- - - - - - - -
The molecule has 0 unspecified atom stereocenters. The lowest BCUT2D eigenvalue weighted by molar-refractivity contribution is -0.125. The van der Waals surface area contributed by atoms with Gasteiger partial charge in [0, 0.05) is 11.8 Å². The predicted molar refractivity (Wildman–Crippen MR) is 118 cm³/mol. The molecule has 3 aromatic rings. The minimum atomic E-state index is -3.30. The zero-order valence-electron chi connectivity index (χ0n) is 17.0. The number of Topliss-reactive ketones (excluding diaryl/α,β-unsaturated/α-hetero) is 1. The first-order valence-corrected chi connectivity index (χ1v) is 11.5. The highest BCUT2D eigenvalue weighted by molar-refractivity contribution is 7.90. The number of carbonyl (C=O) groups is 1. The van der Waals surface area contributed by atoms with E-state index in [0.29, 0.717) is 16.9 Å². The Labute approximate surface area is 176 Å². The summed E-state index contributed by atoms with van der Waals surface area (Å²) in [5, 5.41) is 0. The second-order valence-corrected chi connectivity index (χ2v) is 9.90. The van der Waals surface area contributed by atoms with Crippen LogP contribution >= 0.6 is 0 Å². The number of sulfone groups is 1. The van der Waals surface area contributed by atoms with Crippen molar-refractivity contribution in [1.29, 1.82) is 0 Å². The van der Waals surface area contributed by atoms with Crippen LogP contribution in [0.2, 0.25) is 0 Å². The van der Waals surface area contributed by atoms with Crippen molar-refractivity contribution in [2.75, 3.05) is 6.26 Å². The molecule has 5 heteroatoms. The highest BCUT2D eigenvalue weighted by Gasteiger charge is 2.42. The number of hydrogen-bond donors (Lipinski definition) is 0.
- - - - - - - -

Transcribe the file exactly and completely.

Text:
The molecule has 0 unspecified atom stereocenters. The lowest BCUT2D eigenvalue weighted by molar-refractivity contribution is -0.125. The van der Waals surface area contributed by atoms with Gasteiger partial charge in [0, 0.05) is 11.8 Å². The predicted molar refractivity (Wildman–Crippen MR) is 118 cm³/mol. The molecule has 3 aromatic rings. The minimum atomic E-state index is -3.30. The zero-order valence-electron chi connectivity index (χ0n) is 17.0. The number of Topliss-reactive ketones (excluding diaryl/α,β-unsaturated/α-hetero) is 1. The first-order valence-corrected chi connectivity index (χ1v) is 11.5. The highest BCUT2D eigenvalue weighted by molar-refractivity contribution is 7.90. The number of carbonyl (C=O) groups is 1. The van der Waals surface area contributed by atoms with E-state index in [0.29, 0.717) is 16.9 Å². The Labute approximate surface area is 176 Å². The summed E-state index contributed by atoms with van der Waals surface area (Å²) in [5, 5.41) is 0. The second-order valence-corrected chi connectivity index (χ2v) is 9.90. The van der Waals surface area contributed by atoms with Crippen LogP contribution >= 0.6 is 0 Å². The number of sulfone groups is 1. The van der Waals surface area contributed by atoms with Crippen molar-refractivity contribution in [1.29, 1.82) is 0 Å². The van der Waals surface area contributed by atoms with Crippen LogP contribution in [0.2, 0.25) is 0 Å². The van der Waals surface area contributed by atoms with Crippen molar-refractivity contribution in [2.75, 3.05) is 6.26 Å². The molecule has 5 heteroatoms. The highest BCUT2D eigenvalue weighted by Gasteiger charge is 2.42. The number of hydrogen-bond donors (Lipinski definition) is 0.